With a brand New Year already underway, it’s time to get cracking and adapt to the new normal. The trouble is, the new normal is not that new anymore and, to make matters more confusing, it was only an illusory buzz-phrase in the first place. No, this year is all about the – what shall we call it folks? Answers on a postcard…
How about the Unnormal? Whatever it is, the next 12 months will be a precarious balancing act. It will be beneficial to innovate and dream up new ways of operating while also returning to the marketing basics, like doing some good old-fashioned research. Flexibility is also needed to adapt to the demands of a capricious consumer, but a steely eye should be kept on long-term trends. The strategy of bothism we looked at last year seems more sensible than ever!
Most New Year’s resolutions are broken by the end of January, but that’s because we are all trying to give things up. The key to successfully changing behavior is to do the opposite and take things up! Here, then, is the challenging (but enjoyable) Paragon New Year’s Resolution To-Do list 2021:
Let’s be businesslike
Marketing teams traditionally tell a brand’s story. This year, let us help write the story itself. In other words, instead of being a secondary part of the organisation that responds to decisions made elsewhere, it’s time to become a primary force that influences decisions. This requires the development of a valuable new flow of information and responsibility within companies. Marketing exists at the vital interface between the business and the all-important – and increasingly demanding – customer. That relationship needs to be nurtured and exploited.
Let’s be agile
The pandemic made flexibility an essential requirement. Brands adapted rapidly – first, to meet the needs of staff that had to work from home and, secondly, to satisfy customers and clients that were buying their services and products in very different ways. The first has been overcome. With increased remote working, 94% of employers surveyed by HR consultants Mercer revealed that company productivity was the same (67%) or higher (27%) than before the pandemic. The second is more difficult to achieve. Convincing a client to commit to the Big Deal in the haze of a Zoom call, for example, would challenge even an arch salesman like Wall St wolf Leonardo DiCaprio. However, many businesses did adapt amazingly quickly. And customers got used to the ease and speed with which they could buy goods and services. This means there’s no turning back now. An agile company mindset is good news.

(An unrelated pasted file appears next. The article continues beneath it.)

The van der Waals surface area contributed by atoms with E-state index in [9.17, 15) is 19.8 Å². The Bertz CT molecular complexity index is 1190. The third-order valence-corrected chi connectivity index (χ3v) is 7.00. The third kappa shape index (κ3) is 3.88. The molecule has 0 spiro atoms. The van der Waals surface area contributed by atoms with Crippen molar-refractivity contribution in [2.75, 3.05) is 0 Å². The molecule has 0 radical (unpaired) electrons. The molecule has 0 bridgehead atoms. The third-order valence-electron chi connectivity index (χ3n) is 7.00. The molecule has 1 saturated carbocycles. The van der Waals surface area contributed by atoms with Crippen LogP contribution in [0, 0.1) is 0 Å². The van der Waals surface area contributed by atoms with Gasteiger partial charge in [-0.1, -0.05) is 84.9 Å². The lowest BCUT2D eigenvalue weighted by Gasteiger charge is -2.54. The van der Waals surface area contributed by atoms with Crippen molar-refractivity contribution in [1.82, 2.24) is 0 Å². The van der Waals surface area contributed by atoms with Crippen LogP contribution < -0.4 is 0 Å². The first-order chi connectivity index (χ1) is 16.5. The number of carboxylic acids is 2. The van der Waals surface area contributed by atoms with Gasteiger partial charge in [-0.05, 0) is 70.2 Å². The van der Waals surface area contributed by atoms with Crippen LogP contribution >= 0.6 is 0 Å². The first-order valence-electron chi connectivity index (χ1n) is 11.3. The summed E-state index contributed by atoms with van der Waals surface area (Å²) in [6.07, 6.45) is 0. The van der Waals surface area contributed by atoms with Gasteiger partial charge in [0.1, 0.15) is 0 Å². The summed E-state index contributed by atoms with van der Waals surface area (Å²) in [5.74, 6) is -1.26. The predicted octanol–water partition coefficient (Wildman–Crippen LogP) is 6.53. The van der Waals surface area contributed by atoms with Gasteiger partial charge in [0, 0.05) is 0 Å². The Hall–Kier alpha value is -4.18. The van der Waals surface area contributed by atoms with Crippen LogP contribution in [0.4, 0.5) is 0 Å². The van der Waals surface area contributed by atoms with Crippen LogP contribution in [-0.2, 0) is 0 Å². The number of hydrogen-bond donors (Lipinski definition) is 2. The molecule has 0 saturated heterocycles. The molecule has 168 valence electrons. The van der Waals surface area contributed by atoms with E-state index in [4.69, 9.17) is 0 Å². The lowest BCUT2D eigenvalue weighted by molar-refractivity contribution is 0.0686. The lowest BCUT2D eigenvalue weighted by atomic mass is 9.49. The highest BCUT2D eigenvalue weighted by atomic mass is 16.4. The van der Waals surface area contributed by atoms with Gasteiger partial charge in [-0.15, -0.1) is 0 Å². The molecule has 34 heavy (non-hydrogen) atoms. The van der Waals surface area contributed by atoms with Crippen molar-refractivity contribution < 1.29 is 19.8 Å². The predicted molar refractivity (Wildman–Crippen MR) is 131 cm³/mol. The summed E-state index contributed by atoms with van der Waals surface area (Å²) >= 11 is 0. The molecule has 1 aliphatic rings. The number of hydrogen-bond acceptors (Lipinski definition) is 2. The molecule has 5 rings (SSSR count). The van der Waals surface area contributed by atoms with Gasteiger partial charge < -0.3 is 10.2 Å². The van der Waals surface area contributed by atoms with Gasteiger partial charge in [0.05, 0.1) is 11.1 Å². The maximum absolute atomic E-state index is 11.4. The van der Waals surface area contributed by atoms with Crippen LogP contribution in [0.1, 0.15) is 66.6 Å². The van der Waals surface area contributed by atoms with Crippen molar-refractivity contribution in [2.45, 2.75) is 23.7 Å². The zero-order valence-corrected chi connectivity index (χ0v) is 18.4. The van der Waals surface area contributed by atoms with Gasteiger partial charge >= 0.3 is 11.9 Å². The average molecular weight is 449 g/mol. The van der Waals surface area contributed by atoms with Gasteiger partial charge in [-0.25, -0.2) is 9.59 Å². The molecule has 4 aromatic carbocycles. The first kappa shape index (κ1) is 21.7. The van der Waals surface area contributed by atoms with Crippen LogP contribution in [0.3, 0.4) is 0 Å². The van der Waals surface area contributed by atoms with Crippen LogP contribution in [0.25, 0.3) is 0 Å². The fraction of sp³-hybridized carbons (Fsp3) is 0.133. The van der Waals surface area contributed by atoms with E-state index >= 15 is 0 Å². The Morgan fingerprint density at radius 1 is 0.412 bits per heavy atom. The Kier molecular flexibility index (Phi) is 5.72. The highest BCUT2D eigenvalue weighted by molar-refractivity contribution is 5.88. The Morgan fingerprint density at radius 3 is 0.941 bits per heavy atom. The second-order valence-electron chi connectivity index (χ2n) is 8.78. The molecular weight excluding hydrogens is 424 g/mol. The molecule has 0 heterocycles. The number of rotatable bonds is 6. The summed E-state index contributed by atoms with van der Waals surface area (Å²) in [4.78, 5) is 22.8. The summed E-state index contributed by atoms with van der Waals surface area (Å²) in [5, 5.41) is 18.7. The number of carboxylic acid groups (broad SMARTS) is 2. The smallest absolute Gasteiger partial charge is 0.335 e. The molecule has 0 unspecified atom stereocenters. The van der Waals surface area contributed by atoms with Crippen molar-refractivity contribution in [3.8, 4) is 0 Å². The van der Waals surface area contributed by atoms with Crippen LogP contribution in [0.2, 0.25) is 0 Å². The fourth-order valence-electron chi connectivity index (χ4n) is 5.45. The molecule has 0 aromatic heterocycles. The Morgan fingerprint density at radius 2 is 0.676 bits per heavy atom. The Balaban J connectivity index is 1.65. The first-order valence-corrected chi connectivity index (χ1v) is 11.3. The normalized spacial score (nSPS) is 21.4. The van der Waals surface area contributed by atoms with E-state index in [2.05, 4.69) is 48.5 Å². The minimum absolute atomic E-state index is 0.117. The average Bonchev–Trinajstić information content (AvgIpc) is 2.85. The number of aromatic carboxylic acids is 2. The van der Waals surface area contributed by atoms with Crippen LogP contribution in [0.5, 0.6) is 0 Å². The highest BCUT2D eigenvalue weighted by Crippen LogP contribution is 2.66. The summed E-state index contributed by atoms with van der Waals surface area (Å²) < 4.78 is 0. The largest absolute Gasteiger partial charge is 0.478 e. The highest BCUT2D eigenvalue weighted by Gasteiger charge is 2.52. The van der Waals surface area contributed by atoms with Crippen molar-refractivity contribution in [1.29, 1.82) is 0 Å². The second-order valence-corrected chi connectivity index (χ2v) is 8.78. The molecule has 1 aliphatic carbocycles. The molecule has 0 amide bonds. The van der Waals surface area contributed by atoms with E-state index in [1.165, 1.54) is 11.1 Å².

Let’s be balanced
Easy tiger! Let’s not get carried away with our agility. Yes, we have to react quickly to relatively rapid changes in customer and client demand, but it’s equally important to remember long-term goals. Marketers must also understand – and predict or even help shape – ongoing and future trends in customer sentiment. These structural trends have different implications for how we operate. In other words, let’s avoid the temptation to put too much energy into short-termism and ensure we retain a focus on what happens later, keep in mind future opportunities and how we can exploit them. It’s key to be short and long term.
Let’s look outwards
When the going gets tough there is a tendency for some marketers to look in the wrong places – especially inwards – for solutions. In spreadsheets, for example. Hidden away in all those numbers, is there really going to be an undiscovered insight into customer needs, desires and intentions? Or the (blank) faces of colleagues in meetings? All that zooming will reveal the same old info you already know about what colleagues think but nothing new about customers. At a time of disruption and change it is time to look outwards and understand – as accurately as possible – the customer. The solution, of course, is research! And more research. Create the content your customers want and they will return and remain loyal.
Let’s get personal
Not again, I hear you say! Every year marketing departments talk a good game about personalisation yet fail to deliver it. First names appear at the top of company email newsletters. Fridge ads appear all over your screens just after you’ve bought a fridge. That sort of thing. Technology has had the power to offer a more personalised experience for a while but now brands are increasingly realising it’s worth the (not inconsiderable) investment. And the next step is on its way, too, with the arrival of personal commerce. “Consumers expect brands to understand what they’ve bought in the past and help them to determine what they should buy next, based on all the data they’ve consciously shared with them by engaging with their sites and channels,” Sherene Hilal, SVP of Bluecore, predicted in Forbes.
In reality, of course, this is only a very top-level look at what we can hope to achieve this year. At least, though, we are all learning to expect the unexpected. If you are interested in creating a new content strategy – or devising a new to-do list! – then we would love to hear from you.